In this and next posts, we are going to look at kanji that contain a bushu yukigamae (行) and bushu gyooninben (彳). The two bushu come from an image of crossroad.
1. 行 “to go; carry out; line”
For the kanji 行, in oracle bone style, bronze ware style and ten style, it was a crossroad. The vertical direction was thicker and suggested rather than turning to the right or left, one went ahead straight. From that it meant “to go; way” and also meant “to carry out” and “to conduct oneself,” when that principle was applied to a person. A straight line also was used to mean “line” in writing.
There are a couple of things I need to mention here. The word 行く “to go” has two pronunciations いく /iku/ and ゆく /yuku/ and have been used interchangeably way back in history. Another example that /i/ and yu/ are used interchangeably is the word 言う (“to say” いう /iu/ and ゆう /yuu/).
Another thing is that the kanji 行 has three different on-yomi with its own history. Yes, three on-yomi. This is on top of another kun-yomi /okona/ in 行う (“to carry out” /okonau/). As you know, the Japanese language adopted the Chinese writing over a long stretch of centuries. Even among the people in China kanji was pronounced differently depending on the regional dialects from which the ruling dynasy came from. What Japanese had learned as the correct Chinese pronunciation became outdated or came to be viewed as “country-style” when the new power came in in China. So during the Tang (唐) dynasty, to bring the on-yomi up to date the Japanese Heian court officially changed the on-yomi in line with the contemporary Chinese pronunciation. That was called kan-on (“sounds of the Han people”). A large portion of on-yomi words that we use now is kan-on based. At the same time the pronunciation prior to that, called go-on, remained in words that were deeply rooted in Buddhism and people’s daily life. The sounds that were brought in after that were called too-on (“Chinese sound”). They are small groups of words.
So, the kanji 行 ended up with five different pronunciations in Japanese. /i/ い or /yu/ ゆ is in 東京行き(Tokyo-bound /tookyooiki; tookyooyuki/). Even though kun-yomi /i/ or /yu/ is interchangeably used, words such as 行方知らず (“whereabouts unknown” /yukueshi’razu/), 行く末 (“one’s future” /yukusue/) are pronounced as /yu/. Another kun-yomi 行う /okonau/ means “to carry out; conduct,” and is in 行い (“conduct; behavior; deed” /okonai/).
Among the on-yomi, the kan-on /ko’o/ is in 行為 (“action; behavior; deed” /ko’oi/), 銀行 (“bank” /ginkoo/), 旅行 (“travel; trip” /ryokoo/); the go-on /gyo’o/ is in 行列 (“queue; file; procession” /gyooretsu/), 行 (“religious training” /gyoo/), 行 (“line” /gyo’o/) and 行儀 (“manners; deportment; etiquette” /gyoogi/); and the too-on /a’n/ is in 行脚 (“pilgrimage; tour” /a’ngya/), 行灯 (“paper-shade lamp stand” /andon/).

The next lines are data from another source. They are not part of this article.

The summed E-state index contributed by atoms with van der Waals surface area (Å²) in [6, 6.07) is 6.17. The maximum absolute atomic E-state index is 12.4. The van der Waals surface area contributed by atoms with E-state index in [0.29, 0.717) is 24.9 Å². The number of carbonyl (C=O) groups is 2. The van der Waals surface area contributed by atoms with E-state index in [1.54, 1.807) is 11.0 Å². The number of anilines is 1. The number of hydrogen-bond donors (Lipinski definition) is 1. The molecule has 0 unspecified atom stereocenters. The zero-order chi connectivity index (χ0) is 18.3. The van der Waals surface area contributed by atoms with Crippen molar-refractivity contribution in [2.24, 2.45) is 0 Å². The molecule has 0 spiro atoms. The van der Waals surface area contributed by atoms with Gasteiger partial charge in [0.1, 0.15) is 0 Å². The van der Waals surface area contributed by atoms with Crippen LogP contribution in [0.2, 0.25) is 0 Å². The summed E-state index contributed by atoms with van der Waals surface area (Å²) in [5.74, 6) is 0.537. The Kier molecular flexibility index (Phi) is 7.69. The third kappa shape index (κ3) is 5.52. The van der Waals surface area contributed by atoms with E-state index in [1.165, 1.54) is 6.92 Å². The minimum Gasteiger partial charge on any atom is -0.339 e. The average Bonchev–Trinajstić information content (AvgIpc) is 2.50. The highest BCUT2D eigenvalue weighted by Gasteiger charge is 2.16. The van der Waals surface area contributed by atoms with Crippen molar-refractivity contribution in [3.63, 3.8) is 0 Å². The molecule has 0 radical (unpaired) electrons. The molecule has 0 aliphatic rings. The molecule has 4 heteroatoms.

2. 街 “town; street”
For the kanji 街, in ten style, the outside was a full shape of a crossroad. The inside was two mounds of dirt stacked up neatly, signifying an area that people built. Together they meant a town with many major streets running through.
The kun-yomi 街 /machi’/ means “town; street,” and 街角 “on the street” /machikado/. The on-yomi /ga’i/ is in 街灯 (“street light” /gaitoo/) and 街路樹 (“tree lining a street” /gairo’ju/)
3. 術 “skill; art”
Many different views exist for this kanji. We look at a couple of them. The first one is that in the center was millets sticking to the stalk, signifying “to follow” and the outside a crossroad, signifying “way” to go. From the ways people would adhere to carry out things it meant “means; skills; art.” Another account is by Shirakara that in the center was an animal spell curse and the outside was a crossroad, where an evil spirit was exorcised. An art of casting out spells came to mean “means; skills; art.” It meant “method; means; art.”
There is no kun-yomi. The on-yomi /ju’tsu/ is in 芸術 (“fine arts” /geejutsu/), 手術 (“surgical operation /shu’jutsu/) and 技術 (“technology” /gi’jutsu/)
4. 衛 “to protect”
The kanji 衛 was discussed in the post dated July 13, 2014. (One Foot at a Time (2) 韋衛圍(囲)違偉) with a focus on the middle component 韋. 韋 came from two feet walking in opposite directions around an area, and signified soldiers patrolling the city wall. In Akai (2010), we can see many samples of ancient style for the kanji 衛, several of which are shown above. The oracle bone style samples (a) and (b) had a plough in the middle and the bronze ware style (c) had something else. Even though there may be a more complicated story than two feet walking in opposite directions patrolling, we leave it as it is. There is no kun-yomi. The on-yomi /e’i/ is in 衛生 (“hygiene; cleanliness” /eesee/), 防衛 (“defense” /booee/).
In the next post, we will look at kanji that have a bushu gyooninben, which is the left side of a crossroad. (October, 18, 2015)